In mutual TLS, during client-authentication phase, a client proves its identity to the server by sending its client certificate (Certificate message). Additionally, it signs all previous handshake messages using its private key and sends the resulting hash (CertificateVerify message). Server uses this hash to validate client’s ownership of the certificate.
What is the security benefit of the doing CertificateVerify validation above? How
cert can be compromised while
A typical key storage/management logistics for client
key+cert is “bundled”. Usually, when server issues client certificate to a particular client – it supplies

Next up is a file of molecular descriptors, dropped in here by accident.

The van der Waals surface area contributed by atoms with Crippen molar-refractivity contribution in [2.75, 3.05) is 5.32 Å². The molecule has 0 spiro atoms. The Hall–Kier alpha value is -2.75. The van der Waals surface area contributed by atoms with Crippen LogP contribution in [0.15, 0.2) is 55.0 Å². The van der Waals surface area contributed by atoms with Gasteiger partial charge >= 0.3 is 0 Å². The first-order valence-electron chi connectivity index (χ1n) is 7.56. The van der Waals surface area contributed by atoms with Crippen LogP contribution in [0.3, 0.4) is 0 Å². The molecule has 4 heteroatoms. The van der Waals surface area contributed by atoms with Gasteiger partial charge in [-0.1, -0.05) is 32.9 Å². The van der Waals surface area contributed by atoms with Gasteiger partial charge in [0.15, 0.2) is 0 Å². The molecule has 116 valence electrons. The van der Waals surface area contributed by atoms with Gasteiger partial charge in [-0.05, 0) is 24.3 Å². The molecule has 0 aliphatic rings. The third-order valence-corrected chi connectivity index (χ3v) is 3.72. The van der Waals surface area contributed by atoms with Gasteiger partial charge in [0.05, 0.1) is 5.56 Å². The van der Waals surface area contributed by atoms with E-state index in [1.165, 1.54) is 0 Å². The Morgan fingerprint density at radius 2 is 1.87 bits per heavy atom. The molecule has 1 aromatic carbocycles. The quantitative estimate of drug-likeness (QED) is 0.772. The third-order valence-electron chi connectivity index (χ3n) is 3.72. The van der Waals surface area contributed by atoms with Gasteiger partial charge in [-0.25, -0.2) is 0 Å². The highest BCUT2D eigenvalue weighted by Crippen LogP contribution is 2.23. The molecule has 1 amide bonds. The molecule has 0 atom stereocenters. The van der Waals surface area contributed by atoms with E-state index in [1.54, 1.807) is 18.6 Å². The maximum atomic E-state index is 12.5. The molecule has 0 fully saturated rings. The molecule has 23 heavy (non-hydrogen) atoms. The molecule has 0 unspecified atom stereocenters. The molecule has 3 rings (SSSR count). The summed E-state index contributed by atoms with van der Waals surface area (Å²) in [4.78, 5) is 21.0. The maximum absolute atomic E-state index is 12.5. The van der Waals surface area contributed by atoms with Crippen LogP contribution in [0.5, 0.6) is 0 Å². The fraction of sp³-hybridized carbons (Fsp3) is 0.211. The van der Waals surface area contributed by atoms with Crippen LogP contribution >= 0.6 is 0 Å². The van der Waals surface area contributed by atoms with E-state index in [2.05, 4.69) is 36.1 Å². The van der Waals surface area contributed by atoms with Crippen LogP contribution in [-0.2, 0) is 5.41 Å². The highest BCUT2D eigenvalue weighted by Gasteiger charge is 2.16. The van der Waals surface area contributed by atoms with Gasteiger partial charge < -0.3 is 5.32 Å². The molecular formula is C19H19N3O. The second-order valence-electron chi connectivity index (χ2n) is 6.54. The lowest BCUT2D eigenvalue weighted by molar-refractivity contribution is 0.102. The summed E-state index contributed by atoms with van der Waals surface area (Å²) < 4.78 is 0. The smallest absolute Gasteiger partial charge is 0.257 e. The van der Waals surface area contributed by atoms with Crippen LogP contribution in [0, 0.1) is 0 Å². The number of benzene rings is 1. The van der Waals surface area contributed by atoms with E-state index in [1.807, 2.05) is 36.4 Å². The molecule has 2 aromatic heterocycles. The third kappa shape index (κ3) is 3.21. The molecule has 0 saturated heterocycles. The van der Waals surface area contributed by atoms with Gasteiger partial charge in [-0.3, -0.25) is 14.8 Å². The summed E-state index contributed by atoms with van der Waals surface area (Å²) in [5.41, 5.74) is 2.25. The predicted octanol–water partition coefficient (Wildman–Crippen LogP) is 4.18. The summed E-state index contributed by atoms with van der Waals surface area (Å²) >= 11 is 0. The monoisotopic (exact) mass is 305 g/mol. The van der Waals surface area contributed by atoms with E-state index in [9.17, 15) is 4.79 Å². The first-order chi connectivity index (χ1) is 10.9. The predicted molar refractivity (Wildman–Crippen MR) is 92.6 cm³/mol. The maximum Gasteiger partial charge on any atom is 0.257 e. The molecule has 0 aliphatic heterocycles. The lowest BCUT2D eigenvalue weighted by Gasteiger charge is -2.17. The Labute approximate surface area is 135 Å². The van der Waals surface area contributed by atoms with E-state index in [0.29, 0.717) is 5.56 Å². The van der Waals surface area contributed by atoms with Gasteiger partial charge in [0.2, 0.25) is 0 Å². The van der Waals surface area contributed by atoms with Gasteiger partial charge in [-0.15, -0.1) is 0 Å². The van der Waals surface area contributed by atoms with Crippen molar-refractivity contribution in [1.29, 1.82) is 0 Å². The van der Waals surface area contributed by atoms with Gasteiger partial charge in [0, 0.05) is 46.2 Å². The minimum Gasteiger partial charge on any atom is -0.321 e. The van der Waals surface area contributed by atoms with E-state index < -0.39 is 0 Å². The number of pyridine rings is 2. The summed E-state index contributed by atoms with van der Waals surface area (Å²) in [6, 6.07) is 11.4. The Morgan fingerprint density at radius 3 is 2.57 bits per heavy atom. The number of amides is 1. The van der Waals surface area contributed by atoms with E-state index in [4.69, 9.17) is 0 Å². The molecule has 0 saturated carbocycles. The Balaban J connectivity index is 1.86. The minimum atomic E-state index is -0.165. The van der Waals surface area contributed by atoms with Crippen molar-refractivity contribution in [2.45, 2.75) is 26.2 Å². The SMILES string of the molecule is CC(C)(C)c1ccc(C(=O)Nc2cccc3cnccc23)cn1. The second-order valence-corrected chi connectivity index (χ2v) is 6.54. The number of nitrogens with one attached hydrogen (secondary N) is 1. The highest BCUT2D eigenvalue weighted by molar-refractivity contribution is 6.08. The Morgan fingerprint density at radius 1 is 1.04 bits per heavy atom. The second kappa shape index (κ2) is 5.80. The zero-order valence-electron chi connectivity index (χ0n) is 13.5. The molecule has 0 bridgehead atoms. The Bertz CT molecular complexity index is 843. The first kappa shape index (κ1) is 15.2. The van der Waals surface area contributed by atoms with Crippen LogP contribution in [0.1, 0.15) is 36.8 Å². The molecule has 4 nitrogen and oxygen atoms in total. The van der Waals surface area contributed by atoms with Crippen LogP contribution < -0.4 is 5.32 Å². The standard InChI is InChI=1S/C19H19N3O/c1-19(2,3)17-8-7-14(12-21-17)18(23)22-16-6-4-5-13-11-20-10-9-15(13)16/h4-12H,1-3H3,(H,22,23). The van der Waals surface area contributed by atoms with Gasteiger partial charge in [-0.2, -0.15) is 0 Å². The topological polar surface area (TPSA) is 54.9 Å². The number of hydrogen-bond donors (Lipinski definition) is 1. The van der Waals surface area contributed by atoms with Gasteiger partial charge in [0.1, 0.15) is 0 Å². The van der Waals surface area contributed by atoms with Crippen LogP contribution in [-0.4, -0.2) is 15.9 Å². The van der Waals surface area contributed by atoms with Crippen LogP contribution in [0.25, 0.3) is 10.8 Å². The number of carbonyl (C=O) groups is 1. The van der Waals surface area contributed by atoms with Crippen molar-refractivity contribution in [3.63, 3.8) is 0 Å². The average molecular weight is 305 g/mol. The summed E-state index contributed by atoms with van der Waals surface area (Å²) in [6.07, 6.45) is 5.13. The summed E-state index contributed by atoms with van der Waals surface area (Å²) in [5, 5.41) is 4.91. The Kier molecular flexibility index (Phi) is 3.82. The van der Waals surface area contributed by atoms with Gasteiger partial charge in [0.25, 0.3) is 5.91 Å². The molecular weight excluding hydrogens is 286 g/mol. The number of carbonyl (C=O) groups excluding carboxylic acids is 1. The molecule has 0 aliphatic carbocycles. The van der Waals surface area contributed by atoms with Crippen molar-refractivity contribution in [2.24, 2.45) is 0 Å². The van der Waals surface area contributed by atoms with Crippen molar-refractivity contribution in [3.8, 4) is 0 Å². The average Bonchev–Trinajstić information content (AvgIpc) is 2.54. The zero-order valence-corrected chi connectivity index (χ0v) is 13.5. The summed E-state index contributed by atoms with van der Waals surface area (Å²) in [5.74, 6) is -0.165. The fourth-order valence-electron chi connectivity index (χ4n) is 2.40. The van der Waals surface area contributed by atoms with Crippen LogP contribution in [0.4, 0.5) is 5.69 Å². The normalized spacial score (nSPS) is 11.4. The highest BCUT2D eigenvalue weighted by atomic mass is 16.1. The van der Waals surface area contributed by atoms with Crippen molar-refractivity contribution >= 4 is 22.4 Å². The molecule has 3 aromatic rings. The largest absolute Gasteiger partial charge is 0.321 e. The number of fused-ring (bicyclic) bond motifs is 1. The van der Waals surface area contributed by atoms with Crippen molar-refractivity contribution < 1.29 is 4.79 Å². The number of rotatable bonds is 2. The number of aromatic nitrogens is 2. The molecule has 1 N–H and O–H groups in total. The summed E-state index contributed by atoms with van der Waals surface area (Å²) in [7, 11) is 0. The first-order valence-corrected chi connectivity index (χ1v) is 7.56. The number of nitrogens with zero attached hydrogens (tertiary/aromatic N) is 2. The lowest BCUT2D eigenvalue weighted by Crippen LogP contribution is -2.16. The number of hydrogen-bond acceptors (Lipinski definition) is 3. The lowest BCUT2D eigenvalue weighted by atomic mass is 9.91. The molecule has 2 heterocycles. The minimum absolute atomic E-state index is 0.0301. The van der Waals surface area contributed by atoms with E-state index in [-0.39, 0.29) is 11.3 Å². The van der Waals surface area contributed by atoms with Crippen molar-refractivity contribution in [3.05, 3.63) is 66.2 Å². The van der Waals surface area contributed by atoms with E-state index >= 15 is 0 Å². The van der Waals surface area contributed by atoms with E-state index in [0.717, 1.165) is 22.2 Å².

key+cert (often bundled into a single
PFX file, or
PEM file with both parts concatenated), and all client APIs (OpenSSL, curl, Node.js request, etc.) expect both
cert to be supplied. Therefore, a client reasonably deals with
cert local storage/protection the same way.
Since they’re typically bundled – what benefit/reason there is for
key-verification of a
cert? Why supplying just
cert would not be good enough?
Official definition and reasoning (which is not convincing to me, per the above):